Wednesday, May 20, 2009

'Taking It to the Next Level With My Baby'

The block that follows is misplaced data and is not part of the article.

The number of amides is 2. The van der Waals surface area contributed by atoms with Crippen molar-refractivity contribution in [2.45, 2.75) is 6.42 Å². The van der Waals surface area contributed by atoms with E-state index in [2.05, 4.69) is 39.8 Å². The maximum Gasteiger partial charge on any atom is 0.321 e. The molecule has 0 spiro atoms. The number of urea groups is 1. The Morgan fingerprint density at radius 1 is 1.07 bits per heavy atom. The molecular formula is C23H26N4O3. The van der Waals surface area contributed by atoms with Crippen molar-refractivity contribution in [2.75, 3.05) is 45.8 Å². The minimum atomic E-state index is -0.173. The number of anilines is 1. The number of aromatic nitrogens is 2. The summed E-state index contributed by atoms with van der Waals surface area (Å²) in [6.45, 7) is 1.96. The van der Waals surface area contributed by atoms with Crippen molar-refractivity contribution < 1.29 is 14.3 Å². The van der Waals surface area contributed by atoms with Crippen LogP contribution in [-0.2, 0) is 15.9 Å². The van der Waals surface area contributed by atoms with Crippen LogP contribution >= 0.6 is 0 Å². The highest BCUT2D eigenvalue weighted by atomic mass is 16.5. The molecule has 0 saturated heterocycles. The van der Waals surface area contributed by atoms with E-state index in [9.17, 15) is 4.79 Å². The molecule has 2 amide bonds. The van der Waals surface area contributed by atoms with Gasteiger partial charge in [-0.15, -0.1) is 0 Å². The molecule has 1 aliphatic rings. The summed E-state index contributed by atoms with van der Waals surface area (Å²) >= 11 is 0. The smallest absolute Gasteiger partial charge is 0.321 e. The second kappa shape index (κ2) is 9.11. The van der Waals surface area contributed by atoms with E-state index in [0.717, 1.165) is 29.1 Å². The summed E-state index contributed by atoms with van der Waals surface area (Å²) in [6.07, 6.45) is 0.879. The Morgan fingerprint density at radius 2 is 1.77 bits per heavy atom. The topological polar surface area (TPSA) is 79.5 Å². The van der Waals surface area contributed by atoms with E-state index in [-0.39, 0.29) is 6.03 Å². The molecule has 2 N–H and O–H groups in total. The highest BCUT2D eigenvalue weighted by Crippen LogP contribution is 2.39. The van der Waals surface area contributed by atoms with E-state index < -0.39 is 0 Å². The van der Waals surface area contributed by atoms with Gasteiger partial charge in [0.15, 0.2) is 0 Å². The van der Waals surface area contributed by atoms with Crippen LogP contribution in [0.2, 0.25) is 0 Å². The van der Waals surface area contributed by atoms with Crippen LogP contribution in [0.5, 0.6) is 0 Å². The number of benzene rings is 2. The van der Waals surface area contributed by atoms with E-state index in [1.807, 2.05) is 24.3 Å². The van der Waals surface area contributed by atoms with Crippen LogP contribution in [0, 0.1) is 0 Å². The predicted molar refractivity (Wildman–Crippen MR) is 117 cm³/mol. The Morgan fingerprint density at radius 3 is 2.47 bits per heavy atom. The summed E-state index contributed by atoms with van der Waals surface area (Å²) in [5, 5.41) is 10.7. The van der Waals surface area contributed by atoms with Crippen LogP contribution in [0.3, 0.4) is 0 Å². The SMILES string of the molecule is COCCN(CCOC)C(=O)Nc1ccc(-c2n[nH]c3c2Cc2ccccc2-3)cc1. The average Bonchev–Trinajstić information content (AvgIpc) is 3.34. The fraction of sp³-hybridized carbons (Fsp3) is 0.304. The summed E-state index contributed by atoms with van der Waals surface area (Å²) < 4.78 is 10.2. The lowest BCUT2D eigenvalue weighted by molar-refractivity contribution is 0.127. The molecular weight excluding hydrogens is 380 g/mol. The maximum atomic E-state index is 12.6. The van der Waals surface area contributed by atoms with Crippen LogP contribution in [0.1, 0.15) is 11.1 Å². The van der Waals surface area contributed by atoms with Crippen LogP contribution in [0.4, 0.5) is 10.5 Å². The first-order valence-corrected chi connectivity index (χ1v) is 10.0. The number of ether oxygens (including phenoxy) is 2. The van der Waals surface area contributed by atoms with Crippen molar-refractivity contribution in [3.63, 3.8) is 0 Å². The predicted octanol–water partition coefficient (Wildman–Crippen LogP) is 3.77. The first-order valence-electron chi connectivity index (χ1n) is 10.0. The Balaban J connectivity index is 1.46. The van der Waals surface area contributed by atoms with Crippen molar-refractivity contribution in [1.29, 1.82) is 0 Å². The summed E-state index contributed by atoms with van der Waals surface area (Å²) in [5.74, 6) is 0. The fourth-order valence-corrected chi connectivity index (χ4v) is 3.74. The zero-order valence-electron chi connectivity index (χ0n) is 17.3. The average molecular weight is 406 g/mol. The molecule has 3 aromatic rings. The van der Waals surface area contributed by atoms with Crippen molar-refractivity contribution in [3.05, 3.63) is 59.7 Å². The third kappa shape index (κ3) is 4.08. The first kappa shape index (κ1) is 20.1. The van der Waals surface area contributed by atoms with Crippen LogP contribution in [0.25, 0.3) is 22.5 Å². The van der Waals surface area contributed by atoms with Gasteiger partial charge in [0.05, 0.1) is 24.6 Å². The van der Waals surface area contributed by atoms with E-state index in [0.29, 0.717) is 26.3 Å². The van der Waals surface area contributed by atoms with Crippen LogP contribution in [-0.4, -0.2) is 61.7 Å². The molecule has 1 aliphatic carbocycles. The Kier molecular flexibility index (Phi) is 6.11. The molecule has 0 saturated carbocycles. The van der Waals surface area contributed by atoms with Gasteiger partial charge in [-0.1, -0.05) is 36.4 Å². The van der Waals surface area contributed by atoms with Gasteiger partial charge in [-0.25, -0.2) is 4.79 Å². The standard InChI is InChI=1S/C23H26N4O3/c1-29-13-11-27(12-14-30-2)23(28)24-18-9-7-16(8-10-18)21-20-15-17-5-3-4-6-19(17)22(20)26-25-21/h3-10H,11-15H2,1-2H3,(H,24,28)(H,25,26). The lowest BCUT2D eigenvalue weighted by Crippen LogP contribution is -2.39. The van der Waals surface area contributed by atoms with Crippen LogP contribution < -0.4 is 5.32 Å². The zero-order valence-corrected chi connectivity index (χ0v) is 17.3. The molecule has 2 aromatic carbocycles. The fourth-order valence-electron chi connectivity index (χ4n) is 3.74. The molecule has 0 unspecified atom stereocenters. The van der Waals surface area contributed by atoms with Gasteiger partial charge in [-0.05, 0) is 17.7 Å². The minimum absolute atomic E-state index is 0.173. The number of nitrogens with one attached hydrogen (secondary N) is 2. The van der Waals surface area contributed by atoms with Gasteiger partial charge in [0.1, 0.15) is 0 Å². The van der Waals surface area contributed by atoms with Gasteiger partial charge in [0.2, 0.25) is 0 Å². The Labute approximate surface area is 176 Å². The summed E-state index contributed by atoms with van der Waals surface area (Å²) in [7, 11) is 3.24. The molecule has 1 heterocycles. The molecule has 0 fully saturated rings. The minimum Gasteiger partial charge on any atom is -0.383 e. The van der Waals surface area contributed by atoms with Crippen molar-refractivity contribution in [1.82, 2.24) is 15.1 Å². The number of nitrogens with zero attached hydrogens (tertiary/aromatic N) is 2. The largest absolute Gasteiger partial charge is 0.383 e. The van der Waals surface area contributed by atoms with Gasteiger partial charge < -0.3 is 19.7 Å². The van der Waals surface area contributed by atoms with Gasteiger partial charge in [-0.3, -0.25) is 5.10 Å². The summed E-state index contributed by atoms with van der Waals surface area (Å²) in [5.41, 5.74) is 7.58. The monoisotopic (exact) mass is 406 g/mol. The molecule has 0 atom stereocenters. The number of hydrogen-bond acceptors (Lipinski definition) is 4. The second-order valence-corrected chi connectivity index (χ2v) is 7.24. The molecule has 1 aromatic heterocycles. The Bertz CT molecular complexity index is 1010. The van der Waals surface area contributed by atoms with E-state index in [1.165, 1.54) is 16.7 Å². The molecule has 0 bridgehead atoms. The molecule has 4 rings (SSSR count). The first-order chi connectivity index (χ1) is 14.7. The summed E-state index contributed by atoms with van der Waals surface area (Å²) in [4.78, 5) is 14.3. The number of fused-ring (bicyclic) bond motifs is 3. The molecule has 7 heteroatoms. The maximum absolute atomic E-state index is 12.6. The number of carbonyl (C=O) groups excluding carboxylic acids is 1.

After talking and talking about it, I finally went to Richfield and picked up the materials for the touring set. Its time to start blogging about the next 'stage' of the play. Along with the materials for the set, I picked up materials to build a fenced in little yard for the new addition to my family of one--'Baby', my new pup. Who knows, if I stay with this show long enough, I may train her to be on stage with me. Although DB probably knows the old adage, never follow 'dogs and children'. Although everyone is cautioning me about the work a dog is, I've been traveling alone for to long. I went up one day to the Nelson's-- about three weeks ago because I heard there were some new 'cow dogs' that had been born, (The mother is an Australian Shepherd/Border Collie mix, the father a Red Australian Shepherd, both dogs from working cattle ranches here), I fell in love with the black and white one, and mulled over the idea of having a dog for days. Since the dogs were fifty bucks to purchase, I decided a few days later that if I made fifty bucks in tips that night, (I'm playing music at The Hell's Backbone Grill), I would have to get, 'Baby'. I made fifty one, see, she already has a story. I'll train her as a show dog, she'll have to dream about cows, but from spending a little time with her, I know she has show business in her blood as well. Oh, one last thing about 'Baby'. A long time Patrick Swayze fan, and a fan of the cheesy movie, 'Dirty Dancing', I named her after the Jennifer Gray character from the movie.  The famous line from the movie is, "Nobody puts 'Baby' in a corner..." So there you have the pup story. I'll let you know how it goes!